by Fr. Joe Nassal, C.PP.S., Provincial Director
Three images from our recent visitation of our members and candidates in Vietnam are etched in my memory: the joy on the faces of Joseph Phung Van Ky, Vincent Vu Thai Hoa, and Paul Pham Xuan Anh Hao as they became Pledged Candidates; the celebration at the Pastoral Center in Saigon where thousands of religious women and men serving in Vietnam gathered to celebrate the Year of Consecrated Life on February 2; and the hospitality we received throughout our visit, not only from our members and candidates but from the families who opened their homes to us.
One of the first things you see entering a Vietnamese home is an altar honoring the family’s ancestors. These altars are often elaborate and ornate, decorated with vigil lights, flowers, incense, and pictures. This communion of saints, which the Letter to the Hebrews calls “a cloud of witnesses,” offers a sacred connection and occupies a holy place in every home. As the incense rises on these domestic shrines, it is easy to envision how this cloud of witnesses is caused by people on fire with love, on fire with a passion for peace and prayer, truth and justice. These are the ones the great mystic, Catherine of Siena, must have been referring to when she advised, “Be who God meant you to be and you will set the world on fire.” As Members, Companions, and Volunteers of the Precious Blood, our common challenge is to set the world on fire by being faithful to the call of God that we have heard in our hearts.
We saw this fire in the gathering of religious at the Archdiocesan Pastoral Center in Saigon on February 2 as thousands gathered to commemorate the Year of Consecrated Life. Scanning the large crowd, the most notable feature was youthfulness. The old adage, “youth will be served,” is turned on its ear in Vietnam as young religious serve the country. Under a blistering sun and 95 degree temperatures, the young religious, seminarians, and candidates, many of whom were clad in cassocks, veils, and habits, broke into song and dance at various intervals. Many of the songs were accompanied by gestures, and though I did not understand the language or the lyrics, the energy and enthusiasm were genuine. The oppressive heat was not a detriment to the dream of religious life expressed by these young religious. Indeed, the fire in the sky mirrored the fire on the grounds of the Saigon Pastoral Center.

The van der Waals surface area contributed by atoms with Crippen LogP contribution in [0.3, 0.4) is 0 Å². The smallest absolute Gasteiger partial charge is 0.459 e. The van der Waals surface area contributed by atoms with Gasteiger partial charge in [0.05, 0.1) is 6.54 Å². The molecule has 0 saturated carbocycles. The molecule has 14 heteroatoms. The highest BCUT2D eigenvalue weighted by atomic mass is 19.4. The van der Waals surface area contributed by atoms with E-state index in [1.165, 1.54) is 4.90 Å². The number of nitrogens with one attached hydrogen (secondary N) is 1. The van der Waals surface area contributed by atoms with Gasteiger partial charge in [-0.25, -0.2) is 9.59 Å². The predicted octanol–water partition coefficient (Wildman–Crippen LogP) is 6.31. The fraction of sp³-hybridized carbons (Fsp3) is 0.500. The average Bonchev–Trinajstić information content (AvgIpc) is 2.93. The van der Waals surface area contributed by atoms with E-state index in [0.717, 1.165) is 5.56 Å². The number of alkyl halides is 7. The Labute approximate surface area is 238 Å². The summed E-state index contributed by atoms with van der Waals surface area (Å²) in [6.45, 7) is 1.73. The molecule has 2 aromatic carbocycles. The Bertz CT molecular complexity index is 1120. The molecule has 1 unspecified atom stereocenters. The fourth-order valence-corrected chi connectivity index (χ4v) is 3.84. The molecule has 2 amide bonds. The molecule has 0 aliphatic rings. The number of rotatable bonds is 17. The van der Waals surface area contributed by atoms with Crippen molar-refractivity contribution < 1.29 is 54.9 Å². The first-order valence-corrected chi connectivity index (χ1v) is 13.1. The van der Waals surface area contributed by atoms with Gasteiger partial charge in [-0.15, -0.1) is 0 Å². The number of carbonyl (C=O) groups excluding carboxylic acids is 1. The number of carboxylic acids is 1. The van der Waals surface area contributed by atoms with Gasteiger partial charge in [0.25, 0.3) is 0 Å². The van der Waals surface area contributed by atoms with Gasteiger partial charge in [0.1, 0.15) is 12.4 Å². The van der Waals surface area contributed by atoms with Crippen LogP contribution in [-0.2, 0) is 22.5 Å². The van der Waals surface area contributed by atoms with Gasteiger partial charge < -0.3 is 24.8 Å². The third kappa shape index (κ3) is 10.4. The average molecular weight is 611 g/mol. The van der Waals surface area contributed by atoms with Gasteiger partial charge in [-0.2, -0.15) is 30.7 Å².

My favorite memory from our time in Vietnam is the joy on the faces of Joseph Ky, Paul Hao, and Vincent Hoa when they became Pledged Candidates on February 7. In meeting with each of them individually during the week prior to the ceremony and listening to their stories of responding to God’s call, I was deeply impressed with their depth of knowledge and understanding of Precious Blood spirituality and the charism of St. Gaspar. Brother Daryl Charron and I stayed with these candidates, Peter Tam Hoang, and Fr. Dien Truong at Xavier House, our new formation home. Our Members and Candidates were most hospitable, and showed they are steadfast in prayer and presence.
Ky, Hao, and Hoa bring a wealth of gifts to the Precious Blood community and the Church in Vietnam. They each bring a passion for art, law, and music, and are very gifted in living their passion. But even more important than their passion is their compassion for those who are poor or weak, those who are imprisoned in body, mind, or soul, and those who are on the margins and edges of society, which is where our founder would want us to be.
The clouds that form from our brothers and sisters in Vietnam, these witnesses who are on fire with God’s love, compassion, and peace, hovers over the landscape and signals to all that where there is smoke, there is fire. Not the fire that destroys but the fire that dares to draw others near to the love of God.
In cloud terminology, there is something called a halo effect which appears as a thin circle surrounding the sun or moon formed by ice crystals in cirrus clouds. Since we often associate a halo with saints, as Missionaries of the Precious Blood the challenge for each of us as we seek to take our place in this cloud of witnesses is to remember we are raised to a high altitude only when we take the lowest place. When the fire of God’s mercy and compassion has removed the weight of our sin, the cloud formation reflects God’s redeeming grace. The cloud of witnesses captures a belief in the expansive love of God for all peoples.
We experienced this expansive love on the Sunday following the Pledged Candidacy ceremony as Fr. Lac Pham led us on a pilgrimage to the northern part of the Mekong Delta region where we celebrated Mass at a small mission church bursting at the seams with new converts, and met many families in the surrounding villages as we experienced their remarkable hospitality. As the Vietnam Mission continues to discern its future vision and mission, this region of the Mekong Delta offers one possibility for expanding our ministry with those on the margins.
Reflecting on the commitment of our young brothers in Vietnam, I recall a song we sang at Morning Prayer during the cmsm meeting in Nashville a couple years ago. “Here Am I” by Brian Wren reflects God’s call to gather at the table of God’s Word and Sacrament:
Here am I, where two or three are gathered,
Ready to be altered, sharing wine and bread,
Here am I, where those who hear the preaching.